Monthly Archives: September 2010

Wooden Book Boards

Our friend Jeff Peachey was just in Boston teaching his sharpening workshop to the students at North Bennet Street School.  Jeff mentioned that there is still space in his upcoming workshop on wooden boards.  It is obviously NOT in New England, but it looks like well worth the trip!

From the description on Jeff Peachey’s blog:

Los Angles, California. (November 8-12, 2010). Week long wooden board workshop at the Huntington. Description Below, contact Justin Johnson for details- jjohnson(at) huntington (dot) org.

WOODEN BOOK BOARDS: THEIR CONSERVATION, HISTORIC CONSTRUCTION AND THE PRAXIS OF WORKING WOOD.

Until around 1500, most books were bound in wooden boards. Books with wooden boards lie somewhat outside the routine treatments book conservators are normally tasked with. Split, and splitting wood boards are a tremendous problem in many institutions–they put many other aspects of a binding, especially intact covering materials, at risk of further damage if not stabilized or otherwise treated. This five day master class will focus on the fundamentals of the treatment of wooden book boards: the basics of using hand tools to shape wood accurately, easily and efficiently; the making a sample set of woods commonly used for wood boards; the examining of historic techniques for fabrication; and the making a sample set of common treatments for split boards. Choosing, tuning, using, sharpening and maintaining woodworking tools will also be taught. Exploring some of the complexities of wood technology and how this impacts treatment, storage and handling options for conservation treatments will also be covered. No previous woodworking experience is necessary. Five days.

GOALS OF THE WORKSHOP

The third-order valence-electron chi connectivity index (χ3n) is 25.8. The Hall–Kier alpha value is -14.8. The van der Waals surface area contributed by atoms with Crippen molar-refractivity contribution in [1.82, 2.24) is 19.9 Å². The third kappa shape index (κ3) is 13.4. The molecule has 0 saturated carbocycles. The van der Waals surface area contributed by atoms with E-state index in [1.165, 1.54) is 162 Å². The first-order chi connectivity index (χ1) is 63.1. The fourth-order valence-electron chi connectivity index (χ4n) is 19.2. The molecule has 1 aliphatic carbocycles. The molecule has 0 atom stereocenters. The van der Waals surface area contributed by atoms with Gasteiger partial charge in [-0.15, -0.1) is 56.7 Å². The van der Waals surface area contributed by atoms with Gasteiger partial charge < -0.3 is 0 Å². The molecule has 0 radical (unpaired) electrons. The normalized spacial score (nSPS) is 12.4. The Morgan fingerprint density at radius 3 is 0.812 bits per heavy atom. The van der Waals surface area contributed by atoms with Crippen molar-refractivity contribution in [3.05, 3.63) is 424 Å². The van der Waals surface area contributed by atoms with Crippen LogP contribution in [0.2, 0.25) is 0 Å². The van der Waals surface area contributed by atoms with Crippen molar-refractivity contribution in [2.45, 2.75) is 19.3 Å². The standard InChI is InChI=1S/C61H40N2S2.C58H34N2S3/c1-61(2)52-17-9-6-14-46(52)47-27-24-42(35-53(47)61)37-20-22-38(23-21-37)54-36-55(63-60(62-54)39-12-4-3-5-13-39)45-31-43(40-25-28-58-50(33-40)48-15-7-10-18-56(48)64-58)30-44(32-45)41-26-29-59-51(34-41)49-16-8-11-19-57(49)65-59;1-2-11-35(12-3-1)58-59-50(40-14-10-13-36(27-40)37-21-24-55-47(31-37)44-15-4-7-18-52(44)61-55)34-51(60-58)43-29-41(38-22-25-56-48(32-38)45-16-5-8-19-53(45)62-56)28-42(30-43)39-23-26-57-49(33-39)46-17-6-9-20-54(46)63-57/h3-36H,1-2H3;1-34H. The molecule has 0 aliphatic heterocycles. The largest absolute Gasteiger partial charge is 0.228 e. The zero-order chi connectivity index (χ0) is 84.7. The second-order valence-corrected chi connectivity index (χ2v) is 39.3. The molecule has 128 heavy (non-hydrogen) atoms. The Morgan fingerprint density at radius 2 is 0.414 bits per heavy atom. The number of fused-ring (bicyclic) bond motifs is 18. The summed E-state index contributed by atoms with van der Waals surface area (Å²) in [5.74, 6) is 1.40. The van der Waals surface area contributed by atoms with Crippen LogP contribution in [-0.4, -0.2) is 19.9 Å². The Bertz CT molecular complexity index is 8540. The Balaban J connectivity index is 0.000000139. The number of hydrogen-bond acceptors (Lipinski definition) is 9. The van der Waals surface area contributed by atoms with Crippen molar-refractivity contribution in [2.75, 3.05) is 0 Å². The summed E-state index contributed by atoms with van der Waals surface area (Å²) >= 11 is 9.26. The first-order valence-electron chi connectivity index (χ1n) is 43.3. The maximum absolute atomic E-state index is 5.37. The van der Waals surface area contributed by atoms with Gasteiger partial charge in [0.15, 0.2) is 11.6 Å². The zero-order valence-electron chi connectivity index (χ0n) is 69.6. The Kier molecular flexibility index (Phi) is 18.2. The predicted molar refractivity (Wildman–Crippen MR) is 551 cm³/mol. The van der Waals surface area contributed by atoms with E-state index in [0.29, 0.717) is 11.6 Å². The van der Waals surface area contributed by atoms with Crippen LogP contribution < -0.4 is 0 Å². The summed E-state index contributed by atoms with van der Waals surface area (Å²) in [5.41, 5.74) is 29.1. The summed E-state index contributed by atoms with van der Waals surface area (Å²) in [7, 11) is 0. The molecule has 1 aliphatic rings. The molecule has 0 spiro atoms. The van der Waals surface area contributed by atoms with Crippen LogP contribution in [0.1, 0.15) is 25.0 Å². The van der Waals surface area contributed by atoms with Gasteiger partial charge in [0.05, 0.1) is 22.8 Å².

1. Learn how to evaluate, use and maintain basic hand wood working tools.
  2. Construct a sample set of reference wood commonly encountered in historic book boards.
  3. Construct a specialized jig to plane thin wood boards.
  4. Reproduce historic board shapes, channels, tunnels, chamfering and learn to recognize the tools used to make them.
  5. Construct samples of currently used techniques to repair split and splitting boards, and discuss their applicability in various real world situations.
  6. Make one sample board from a log, by hand, to understand the historic hand technologies– using a maul, froe, and broad axe.
  7. Begin to appreciate some of the complexities of wood technology and how this impacts treatment, storage and handling options for real world books.
  8. Discuss in depth the results of a recent article by Alexis Hagadorn and  Jeffrey S. Peachey  “The use of parchment to reinforce split wooden bookboards, with preliminary observations into the effects of RH cycling on these repairs” Journal of the Institute of Conservation, Volume 33, Issue 1 March 2010 (pp 41 – 63)
  9. Consider storage, housing and display issues unique to wooden board bindings.
  10. Discuss treatment considerations based on documentation that participants supply.
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Cuala Press Seminar

Another upcoming event of interest to New England Chapter members from Barbara Hebard at Burns Library:

Boston College, John J. Burns Library
140 Commonwealth Ave, Chestnut Hill, MA

November 8, 2010 

The Women of the Cuala Press and the Irish Literary Revival

Boston College Libraries, in collaboration with the Association of College & Research Libraries, New England Chapter (Women’s Studies Interest Group), are pleased to announce a seminar, “The Women of the Cuala Press and the Irish Literary Revival”, to be held at the John J. Burns Library on November 8, 2010. Presentations will be offered by Dr. Robert K. O’Neill, Librarian of the John J. Burns Library; Marjorie Howes, Associate Professor of English, Boston College; Justine Sundaram, Reference Librarian of the John J. Burns Library; and Andrew Kuhn, doctoral candidate at Boston College.  A complimentary continental breakfast will be served prior to the talks.